Daylight Savings: How much is it costing your small business?

December 28, 2010 § Leave a comment

 

Like most people I have no issues with clock change when we ‘fall back’ but I always seem to really need that extra hour when we ‘spring forward’. And like most people the point is still lost to me (I hear farmers are the ones who really need it). Anyway, one thing I do know is that those additional hours of darkness when we ‘fall back’ have an impact on most businesses that never gets the mention its due. Without extending your hours of operation (in the 3-4 months of a later dawn and an earlier dusk) daylight savings can lead to as much as $3000 in increased expenses!.

I’ll use the example of one of customers who uses an additional 210kwh during daylight saving periods. At 6.2c/kwh for the 240 additional hours of having the lights on, the addition to their bill is a whopping $3,124. An increased expense without increasing revenue/profitability is not a good thing for any business! And that money could easily be an additional employee for the holiday shopping period where your store location needs to keep customer service high and shoppers shopping!

One way to reduce this expense is to use less electricity over the period. Where you cannot reduce your electricity usage take the few minutes to search and compare rates from several suppliers to reduce the expense on www.Power2Switch.com. But you can definitely reduce your energy usage, all it takes is a little effort.

What effect does daylight savings have on your business?

Enjoy the holiday season!

Image courtesy of hometestingblog.com

This electricity thing Part 2

December 14, 2010 § Leave a comment

 

The definition of the Smart Grid varies depending on who you are talking to. It basically means a more responsive, customer centric electricity industry. But for adoption of the products/services the grid will offer, you and I have to understand in more depth. This is where I think the utilities trying to force these changes down our throats as consumers will have to change their tactics: the days of the unidirectional relationship with the utility is over. Up until now the most we ever had to do with our electricity supplier was

–          We paid the monthly bill

–          We called to complain when the bill seemed exorbitantly high (even if we didn’t know what the bill amount was actually supposed to be)

–          We called to complain when we lost our electricity supply

The new engagement between the utility and the consumer (you and I) will be one where the utility recognizes that

  1. We do not have to get our supply from one utility/supplier so they have to be on their best behavior. Other sources of electricity are/will be coming online. This means choice. This means competition.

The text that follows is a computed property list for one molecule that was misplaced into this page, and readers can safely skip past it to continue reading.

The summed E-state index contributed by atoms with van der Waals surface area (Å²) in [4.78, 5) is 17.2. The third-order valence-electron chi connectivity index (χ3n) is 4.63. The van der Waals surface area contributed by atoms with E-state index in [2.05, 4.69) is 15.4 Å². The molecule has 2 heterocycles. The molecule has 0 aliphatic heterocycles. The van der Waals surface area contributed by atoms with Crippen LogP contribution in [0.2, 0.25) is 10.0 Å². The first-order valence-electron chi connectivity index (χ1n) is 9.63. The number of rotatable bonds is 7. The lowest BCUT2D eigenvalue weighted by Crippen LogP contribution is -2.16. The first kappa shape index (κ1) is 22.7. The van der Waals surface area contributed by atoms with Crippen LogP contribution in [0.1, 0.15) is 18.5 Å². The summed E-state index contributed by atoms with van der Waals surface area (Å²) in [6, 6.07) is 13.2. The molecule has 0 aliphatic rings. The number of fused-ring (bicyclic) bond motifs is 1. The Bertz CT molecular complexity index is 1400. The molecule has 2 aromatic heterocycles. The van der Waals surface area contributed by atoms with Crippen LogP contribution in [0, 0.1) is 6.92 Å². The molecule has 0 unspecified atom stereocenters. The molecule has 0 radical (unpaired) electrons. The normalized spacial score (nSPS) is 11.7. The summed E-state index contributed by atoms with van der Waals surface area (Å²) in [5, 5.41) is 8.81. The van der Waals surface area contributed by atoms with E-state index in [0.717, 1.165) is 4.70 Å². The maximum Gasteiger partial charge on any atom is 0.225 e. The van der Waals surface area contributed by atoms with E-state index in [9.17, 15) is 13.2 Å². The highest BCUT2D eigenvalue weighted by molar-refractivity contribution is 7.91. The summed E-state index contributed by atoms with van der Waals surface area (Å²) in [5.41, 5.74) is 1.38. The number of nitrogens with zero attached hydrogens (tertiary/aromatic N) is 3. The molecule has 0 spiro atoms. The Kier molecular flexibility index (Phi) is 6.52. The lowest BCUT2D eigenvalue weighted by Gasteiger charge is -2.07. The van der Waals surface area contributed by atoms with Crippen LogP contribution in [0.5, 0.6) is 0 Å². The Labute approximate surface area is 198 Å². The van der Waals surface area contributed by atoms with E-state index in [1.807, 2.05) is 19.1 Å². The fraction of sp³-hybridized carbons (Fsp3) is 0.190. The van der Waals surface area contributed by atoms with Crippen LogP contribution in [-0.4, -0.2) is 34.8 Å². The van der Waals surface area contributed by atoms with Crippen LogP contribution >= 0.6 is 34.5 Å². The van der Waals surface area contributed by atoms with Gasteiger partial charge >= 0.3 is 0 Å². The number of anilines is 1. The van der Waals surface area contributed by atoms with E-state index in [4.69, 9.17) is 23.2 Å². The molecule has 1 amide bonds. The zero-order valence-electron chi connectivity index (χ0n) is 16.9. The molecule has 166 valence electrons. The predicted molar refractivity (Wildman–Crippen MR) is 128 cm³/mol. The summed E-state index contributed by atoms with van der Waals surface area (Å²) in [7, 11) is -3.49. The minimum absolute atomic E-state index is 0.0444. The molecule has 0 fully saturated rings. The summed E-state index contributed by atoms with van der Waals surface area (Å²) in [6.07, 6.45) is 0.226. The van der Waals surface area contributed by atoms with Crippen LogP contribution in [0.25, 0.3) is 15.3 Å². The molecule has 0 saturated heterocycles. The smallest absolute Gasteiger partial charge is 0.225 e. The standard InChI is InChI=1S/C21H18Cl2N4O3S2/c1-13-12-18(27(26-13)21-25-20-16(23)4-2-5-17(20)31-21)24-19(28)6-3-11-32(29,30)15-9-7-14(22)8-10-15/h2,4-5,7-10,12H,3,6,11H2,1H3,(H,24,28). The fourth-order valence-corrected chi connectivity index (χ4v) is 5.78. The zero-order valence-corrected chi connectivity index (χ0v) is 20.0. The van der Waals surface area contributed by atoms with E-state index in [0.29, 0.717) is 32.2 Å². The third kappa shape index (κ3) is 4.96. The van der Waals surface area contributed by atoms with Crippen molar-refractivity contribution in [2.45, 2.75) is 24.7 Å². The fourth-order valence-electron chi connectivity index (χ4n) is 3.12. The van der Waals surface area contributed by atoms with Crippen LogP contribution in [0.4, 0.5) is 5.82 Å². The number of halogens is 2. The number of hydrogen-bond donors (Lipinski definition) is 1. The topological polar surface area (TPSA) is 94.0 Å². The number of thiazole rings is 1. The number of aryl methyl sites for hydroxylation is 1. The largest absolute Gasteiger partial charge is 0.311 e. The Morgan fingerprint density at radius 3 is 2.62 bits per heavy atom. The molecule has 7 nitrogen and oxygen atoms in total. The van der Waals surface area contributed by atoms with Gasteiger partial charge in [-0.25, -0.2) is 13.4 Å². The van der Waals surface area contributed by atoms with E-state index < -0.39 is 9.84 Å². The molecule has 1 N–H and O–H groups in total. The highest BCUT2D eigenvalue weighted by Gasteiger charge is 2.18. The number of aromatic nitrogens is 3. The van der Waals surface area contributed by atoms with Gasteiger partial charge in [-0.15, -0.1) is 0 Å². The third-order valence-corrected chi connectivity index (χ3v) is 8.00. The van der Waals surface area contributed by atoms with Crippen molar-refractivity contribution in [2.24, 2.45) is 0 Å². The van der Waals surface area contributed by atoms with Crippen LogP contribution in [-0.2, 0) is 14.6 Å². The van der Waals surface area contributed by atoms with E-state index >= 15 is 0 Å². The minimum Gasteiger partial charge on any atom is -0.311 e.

2. Your usage information (when do you run my dishwasher?) will have to be used to improve how you’re treated as a paying consumer
  3. We the paying consumers will demand more. Period.

 

So what elements of the ‘smart grid’ will force this shift of power? Not the tools, though I will give examples of those, but the underlying drivers;

  1. Your electricity (and soon other utility) usage data: with increasing ability to measure how much electricity we use in real time (from the meter or equipment in your house), the utility will know how much more/less electricity to generate at what time of the day and more effectively manage their fuel usage. Think of the utility as a bus driver who only drives when the passengers have somewhere to go. And not idling the engine waiting for the passengers to go somewhere. And therefore conserving fuel. This also means the bus in our example (or turbines for a power plant) will last a bit longer. This makes the bus company, the bus driver and the passengers happy when the bus eventually starts moving and running efficiently.
  2. Analytics (or the sense we make of the information around us): the level of sophistication of data mining algorithms that predict/forecast trends or even just make sense of the present is quite astonishing. The shame is that most of this strength has not been widely utilized in providing value to electricity consumers (it’s already being applied for generation forecasting and pricing by the utilities). But this is changing. The insight that can be drawn from our usage will enable the utility to share more with us the consumers and enable us make better decisions. You know that reaction you have when you look at your cell phone bill and see that you spent too much time shooting the crap with ‘you don’t even remember who’ on a Tuesday afternoon (peak time)? That decision you made to move that call to much later in the evening (off peak)? You’ll soon start to have those reactions when you see more usable information on your electricity bill (or the charts that will represent that bill through your web based account).
  3. The most important driver of the shift of power from the utilities to the consumer is the consumer:  Yes, you. You are more aware of what is going on. You have information at your fingertips and have a better understanding of what that information means. You engage your politic representatives and ask them to implement the policies that are changing your relationship with any business that tries to sell to you (or at least you try to), you vote with your money by only engaging with vendors that value you as a customer. And you will come to demand even more from your utility. You want ‘cleaner’ electricity. With no increase in cost.

All these things are forcing a gradual shift that the utilities are starting to feel. Can you feel the shift too?

School House Rock: Electricity

December 4, 2010 § Leave a comment

Fun with electricity. Not a sentence you’ll hear often…

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